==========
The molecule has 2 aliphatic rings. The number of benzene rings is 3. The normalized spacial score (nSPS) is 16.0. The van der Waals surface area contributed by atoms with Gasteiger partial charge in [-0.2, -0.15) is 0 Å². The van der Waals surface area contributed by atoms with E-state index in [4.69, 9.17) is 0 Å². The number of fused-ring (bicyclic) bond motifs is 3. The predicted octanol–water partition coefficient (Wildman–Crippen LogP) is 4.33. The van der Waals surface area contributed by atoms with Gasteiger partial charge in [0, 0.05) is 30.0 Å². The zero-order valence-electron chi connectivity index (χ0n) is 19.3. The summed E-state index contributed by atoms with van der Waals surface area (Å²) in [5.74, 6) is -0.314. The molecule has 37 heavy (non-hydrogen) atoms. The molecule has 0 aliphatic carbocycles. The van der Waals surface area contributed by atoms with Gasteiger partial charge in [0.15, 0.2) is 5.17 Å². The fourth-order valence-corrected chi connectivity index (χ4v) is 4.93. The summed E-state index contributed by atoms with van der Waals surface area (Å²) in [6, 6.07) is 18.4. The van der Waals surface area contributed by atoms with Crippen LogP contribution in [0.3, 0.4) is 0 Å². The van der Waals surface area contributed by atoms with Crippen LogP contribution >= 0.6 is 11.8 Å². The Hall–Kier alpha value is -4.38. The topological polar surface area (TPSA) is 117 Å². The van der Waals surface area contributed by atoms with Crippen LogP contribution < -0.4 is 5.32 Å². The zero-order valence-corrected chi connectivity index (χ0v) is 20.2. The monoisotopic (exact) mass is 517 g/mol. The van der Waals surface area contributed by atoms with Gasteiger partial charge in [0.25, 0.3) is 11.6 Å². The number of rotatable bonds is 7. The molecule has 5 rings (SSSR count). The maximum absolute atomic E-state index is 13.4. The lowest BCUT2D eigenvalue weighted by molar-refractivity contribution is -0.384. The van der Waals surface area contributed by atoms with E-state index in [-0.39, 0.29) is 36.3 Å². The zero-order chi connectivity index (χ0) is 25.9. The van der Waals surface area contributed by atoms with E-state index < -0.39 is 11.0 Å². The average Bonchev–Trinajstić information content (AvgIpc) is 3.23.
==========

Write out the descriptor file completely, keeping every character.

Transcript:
The molecule has 2 aliphatic rings. The number of benzene rings is 3. The normalized spacial score (nSPS) is 16.0. The van der Waals surface area contributed by atoms with Gasteiger partial charge in [-0.2, -0.15) is 0 Å². The van der Waals surface area contributed by atoms with E-state index in [4.69, 9.17) is 0 Å². The number of fused-ring (bicyclic) bond motifs is 3. The predicted octanol–water partition coefficient (Wildman–Crippen LogP) is 4.33. The van der Waals surface area contributed by atoms with Gasteiger partial charge in [0, 0.05) is 30.0 Å². The zero-order valence-electron chi connectivity index (χ0n) is 19.3. The summed E-state index contributed by atoms with van der Waals surface area (Å²) in [5.74, 6) is -0.314. The molecule has 37 heavy (non-hydrogen) atoms. The molecule has 0 aliphatic carbocycles. The van der Waals surface area contributed by atoms with Gasteiger partial charge in [0.15, 0.2) is 5.17 Å². The fourth-order valence-corrected chi connectivity index (χ4v) is 4.93. The summed E-state index contributed by atoms with van der Waals surface area (Å²) in [6, 6.07) is 18.4. The van der Waals surface area contributed by atoms with Crippen LogP contribution in [0.3, 0.4) is 0 Å². The van der Waals surface area contributed by atoms with Crippen LogP contribution >= 0.6 is 11.8 Å². The Hall–Kier alpha value is -4.38. The topological polar surface area (TPSA) is 117 Å². The van der Waals surface area contributed by atoms with Crippen LogP contribution < -0.4 is 5.32 Å². The zero-order valence-corrected chi connectivity index (χ0v) is 20.2. The monoisotopic (exact) mass is 517 g/mol. The van der Waals surface area contributed by atoms with Gasteiger partial charge in [0.25, 0.3) is 11.6 Å². The number of rotatable bonds is 7. The molecule has 5 rings (SSSR count). The maximum absolute atomic E-state index is 13.4. The lowest BCUT2D eigenvalue weighted by molar-refractivity contribution is -0.384. The van der Waals surface area contributed by atoms with E-state index in [-0.39, 0.29) is 36.3 Å². The zero-order chi connectivity index (χ0) is 25.9. The van der Waals surface area contributed by atoms with E-state index < -0.39 is 11.0 Å². The average Bonchev–Trinajstić information content (AvgIpc) is 3.23.